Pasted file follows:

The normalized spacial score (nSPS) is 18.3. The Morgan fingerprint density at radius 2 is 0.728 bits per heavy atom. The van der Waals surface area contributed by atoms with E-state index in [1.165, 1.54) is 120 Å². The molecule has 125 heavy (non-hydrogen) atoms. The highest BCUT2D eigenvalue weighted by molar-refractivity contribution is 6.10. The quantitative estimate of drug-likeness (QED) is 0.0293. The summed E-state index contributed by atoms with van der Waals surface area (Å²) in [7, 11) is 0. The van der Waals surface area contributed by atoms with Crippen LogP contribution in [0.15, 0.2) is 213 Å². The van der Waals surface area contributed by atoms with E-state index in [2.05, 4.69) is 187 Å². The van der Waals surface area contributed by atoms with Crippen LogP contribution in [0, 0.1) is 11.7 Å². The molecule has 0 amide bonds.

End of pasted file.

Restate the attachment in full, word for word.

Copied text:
The normalized spacial score (nSPS) is 18.3. The Morgan fingerprint density at radius 2 is 0.728 bits per heavy atom. The van der Waals surface area contributed by atoms with E-state index in [1.165, 1.54) is 120 Å². The molecule has 125 heavy (non-hydrogen) atoms. The highest BCUT2D eigenvalue weighted by molar-refractivity contribution is 6.10. The quantitative estimate of drug-likeness (QED) is 0.0293. The summed E-state index contributed by atoms with van der Waals surface area (Å²) in [7, 11) is 0. The van der Waals surface area contributed by atoms with Crippen LogP contribution in [0.15, 0.2) is 213 Å². The van der Waals surface area contributed by atoms with E-state index in [2.05, 4.69) is 187 Å². The van der Waals surface area contributed by atoms with Crippen LogP contribution in [0, 0.1) is 11.7 Å². The molecule has 0 amide bonds.